Western Power are allowed to drain off the top three metres of water but the Environment Agency say they are monitoring the levels closely to make sure they do not exceed this. If Western Power drain off more than this there is the risk that over a century of underlying silt could be disturbed and enter the Nant Fawr stream, which is where the reservoir’s water is being pumped into. This flows into Roath Park lake and campaigners also fear wildlife there could be affected. The Environment Agency called on Western Power not to empty, but drainage began at the end of February.

Protected Status and Government support

The structure of the reservoir has been listed by CADW as historically important, the banks are protected as a Site of Special Scientific Interest, and the area surrounding it which is owned by Cardiff Council has been made a nature reserve.

Western Power is trying to refute each level of this protected status, and RAG estimates the company have spent around £10 million pounds on legal fees trying to get each of them overturned and appealing the rejected planning applications.

Cardiff Council and the Welsh Assembly are supporting campaigners, with MP for Cardiff North Julie Morgan and Assembly Member Jenny Randerson personally involved. Julie Morgan also recently voiced her frustrations to Welsh Secretary Peter Hain in the House of Commons, which allowed previously confidential information about findings in the engineers surveys to be reported in the press, under parliamentary privilege.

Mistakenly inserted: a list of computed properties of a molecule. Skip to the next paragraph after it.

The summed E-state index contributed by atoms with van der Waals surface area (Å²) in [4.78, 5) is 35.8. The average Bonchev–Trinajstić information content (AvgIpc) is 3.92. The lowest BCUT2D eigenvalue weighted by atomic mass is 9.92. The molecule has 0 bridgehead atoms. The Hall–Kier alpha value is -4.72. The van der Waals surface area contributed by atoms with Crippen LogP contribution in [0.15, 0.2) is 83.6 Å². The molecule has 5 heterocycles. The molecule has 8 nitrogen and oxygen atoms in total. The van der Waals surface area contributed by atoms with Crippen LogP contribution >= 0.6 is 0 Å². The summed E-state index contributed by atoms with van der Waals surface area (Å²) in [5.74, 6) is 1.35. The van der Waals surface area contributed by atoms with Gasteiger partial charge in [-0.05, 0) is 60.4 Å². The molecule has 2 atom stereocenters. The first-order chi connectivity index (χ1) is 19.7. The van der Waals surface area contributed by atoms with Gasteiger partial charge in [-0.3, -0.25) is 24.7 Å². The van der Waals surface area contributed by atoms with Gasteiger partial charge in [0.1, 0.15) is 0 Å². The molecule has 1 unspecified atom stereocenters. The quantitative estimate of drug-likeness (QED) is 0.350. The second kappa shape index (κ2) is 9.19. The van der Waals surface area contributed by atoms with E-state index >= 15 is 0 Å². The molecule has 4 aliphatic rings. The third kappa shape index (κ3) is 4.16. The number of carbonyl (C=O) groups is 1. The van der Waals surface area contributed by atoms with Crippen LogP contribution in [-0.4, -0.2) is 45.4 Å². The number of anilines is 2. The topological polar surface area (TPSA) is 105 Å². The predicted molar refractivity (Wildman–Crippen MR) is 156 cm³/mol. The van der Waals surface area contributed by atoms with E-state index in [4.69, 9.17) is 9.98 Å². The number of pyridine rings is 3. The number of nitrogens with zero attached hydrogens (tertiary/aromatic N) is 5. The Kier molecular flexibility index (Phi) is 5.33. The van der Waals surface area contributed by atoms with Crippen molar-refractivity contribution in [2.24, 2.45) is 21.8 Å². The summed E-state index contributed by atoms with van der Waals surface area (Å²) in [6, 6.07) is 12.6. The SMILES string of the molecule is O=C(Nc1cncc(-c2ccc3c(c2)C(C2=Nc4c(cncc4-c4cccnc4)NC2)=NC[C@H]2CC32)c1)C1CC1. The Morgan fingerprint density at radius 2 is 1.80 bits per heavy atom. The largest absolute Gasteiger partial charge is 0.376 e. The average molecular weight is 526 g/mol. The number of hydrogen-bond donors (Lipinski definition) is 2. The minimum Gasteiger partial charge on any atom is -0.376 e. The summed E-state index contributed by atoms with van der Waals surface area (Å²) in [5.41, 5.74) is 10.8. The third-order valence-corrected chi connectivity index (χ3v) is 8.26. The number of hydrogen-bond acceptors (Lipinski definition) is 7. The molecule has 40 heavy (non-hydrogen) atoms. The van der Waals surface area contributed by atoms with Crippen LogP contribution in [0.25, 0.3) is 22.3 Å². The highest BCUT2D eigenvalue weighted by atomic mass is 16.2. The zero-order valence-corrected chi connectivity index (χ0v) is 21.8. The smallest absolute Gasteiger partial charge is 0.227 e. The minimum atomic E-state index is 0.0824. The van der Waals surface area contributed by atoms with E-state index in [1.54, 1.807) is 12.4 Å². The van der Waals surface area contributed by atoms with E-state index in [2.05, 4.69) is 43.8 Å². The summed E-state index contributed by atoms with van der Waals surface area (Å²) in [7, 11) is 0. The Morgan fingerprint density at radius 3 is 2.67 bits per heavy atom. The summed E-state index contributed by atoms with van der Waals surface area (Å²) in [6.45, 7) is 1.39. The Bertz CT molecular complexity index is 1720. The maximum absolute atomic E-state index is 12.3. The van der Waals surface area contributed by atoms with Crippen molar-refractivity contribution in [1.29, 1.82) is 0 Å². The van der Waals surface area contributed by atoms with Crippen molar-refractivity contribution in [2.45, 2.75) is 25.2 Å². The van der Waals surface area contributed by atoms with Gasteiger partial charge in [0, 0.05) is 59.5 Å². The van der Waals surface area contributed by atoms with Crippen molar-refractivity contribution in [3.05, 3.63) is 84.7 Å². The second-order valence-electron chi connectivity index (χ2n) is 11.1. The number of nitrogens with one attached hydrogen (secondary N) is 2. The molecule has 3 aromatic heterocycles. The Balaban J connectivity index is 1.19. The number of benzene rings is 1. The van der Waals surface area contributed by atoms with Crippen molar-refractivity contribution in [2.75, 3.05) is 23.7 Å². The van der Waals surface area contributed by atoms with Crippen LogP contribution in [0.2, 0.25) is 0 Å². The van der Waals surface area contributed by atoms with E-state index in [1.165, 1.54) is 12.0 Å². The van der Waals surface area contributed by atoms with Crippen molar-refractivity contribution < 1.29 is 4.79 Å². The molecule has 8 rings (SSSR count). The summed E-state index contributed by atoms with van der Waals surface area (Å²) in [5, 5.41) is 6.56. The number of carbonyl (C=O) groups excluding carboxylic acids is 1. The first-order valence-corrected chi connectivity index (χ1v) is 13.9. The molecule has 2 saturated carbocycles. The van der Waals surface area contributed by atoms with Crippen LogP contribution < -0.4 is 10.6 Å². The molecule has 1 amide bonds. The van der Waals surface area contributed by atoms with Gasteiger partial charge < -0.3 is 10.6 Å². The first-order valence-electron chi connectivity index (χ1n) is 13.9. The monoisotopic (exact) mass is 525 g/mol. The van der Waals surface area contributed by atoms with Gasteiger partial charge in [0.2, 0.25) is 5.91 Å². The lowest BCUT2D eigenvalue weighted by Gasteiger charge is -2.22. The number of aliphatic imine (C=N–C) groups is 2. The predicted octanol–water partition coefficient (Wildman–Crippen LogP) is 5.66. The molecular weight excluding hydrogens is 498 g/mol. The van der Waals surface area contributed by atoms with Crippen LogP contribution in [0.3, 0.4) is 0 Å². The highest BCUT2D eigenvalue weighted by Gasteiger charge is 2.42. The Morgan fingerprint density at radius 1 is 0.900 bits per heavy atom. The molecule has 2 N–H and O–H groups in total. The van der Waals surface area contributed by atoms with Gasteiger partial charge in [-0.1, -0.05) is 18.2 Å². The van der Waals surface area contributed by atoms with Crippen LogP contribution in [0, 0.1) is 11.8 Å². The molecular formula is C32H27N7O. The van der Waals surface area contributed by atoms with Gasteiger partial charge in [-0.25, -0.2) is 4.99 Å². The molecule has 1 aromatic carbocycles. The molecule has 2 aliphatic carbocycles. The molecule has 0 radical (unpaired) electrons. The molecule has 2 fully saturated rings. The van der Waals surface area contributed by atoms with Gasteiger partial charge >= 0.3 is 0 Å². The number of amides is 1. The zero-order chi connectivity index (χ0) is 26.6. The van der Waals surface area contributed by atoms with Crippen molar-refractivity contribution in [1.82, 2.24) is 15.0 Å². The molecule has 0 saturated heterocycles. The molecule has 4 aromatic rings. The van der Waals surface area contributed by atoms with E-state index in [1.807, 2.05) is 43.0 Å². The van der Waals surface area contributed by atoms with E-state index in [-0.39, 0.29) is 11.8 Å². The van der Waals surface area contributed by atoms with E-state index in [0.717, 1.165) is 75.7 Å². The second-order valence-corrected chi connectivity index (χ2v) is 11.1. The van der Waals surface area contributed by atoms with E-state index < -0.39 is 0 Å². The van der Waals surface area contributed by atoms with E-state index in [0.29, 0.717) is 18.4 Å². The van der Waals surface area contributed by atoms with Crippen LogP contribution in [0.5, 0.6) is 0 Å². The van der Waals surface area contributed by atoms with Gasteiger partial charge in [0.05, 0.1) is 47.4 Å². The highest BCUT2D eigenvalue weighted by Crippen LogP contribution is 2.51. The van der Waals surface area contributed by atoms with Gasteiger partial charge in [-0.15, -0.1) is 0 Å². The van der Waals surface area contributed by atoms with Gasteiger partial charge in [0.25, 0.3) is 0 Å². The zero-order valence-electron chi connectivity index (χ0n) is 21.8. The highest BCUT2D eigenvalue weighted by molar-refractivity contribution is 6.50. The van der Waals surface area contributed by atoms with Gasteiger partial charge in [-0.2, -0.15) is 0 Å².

How to join in the campaign

If you want to join the fight to save the reservoir, you can sign the online petition here,  follow regular updates on the Wales Online blog, or discuss it on this forum.



Crackdown against fly-tipping in South Wales by Chris Halpin

Fly-Tipping Action Wales Campaign – Radio Feature

You know what they say, where there’s muck there’s money. However in this case its leaving local authorities in South Wales a deficit to the tune of three million pounds per year, and in the end we’re the one’s who pay through higher council tax bills. Tonnes of illegally dumped rubbish is left at roadsides and wasteland each year, and now there is a new drive to tackle the problem.

The Environment Agency are once more trying to convince businesses and families that fly-tipping is not on, with partnership agencies like Keep Cardiff Tidy and Cardiff City Councils Prosiect Gwyrdd (Project Green) on board.

Notorious areas for fly-tipping are the lanes which run between Caerphilly and St Mellon’s where you can find dozens of dumping grounds. The usual suspects include old furniture, settees and large white goods like fridges and washing machines, but alarmingly also a lot of trade and industrial waste like building materials and toxic asbestos. People may think places like this are out of sight so out of mind, but it causes considerable disruption as many sites block farmer’s gates and of course have a devastating impact on the environment.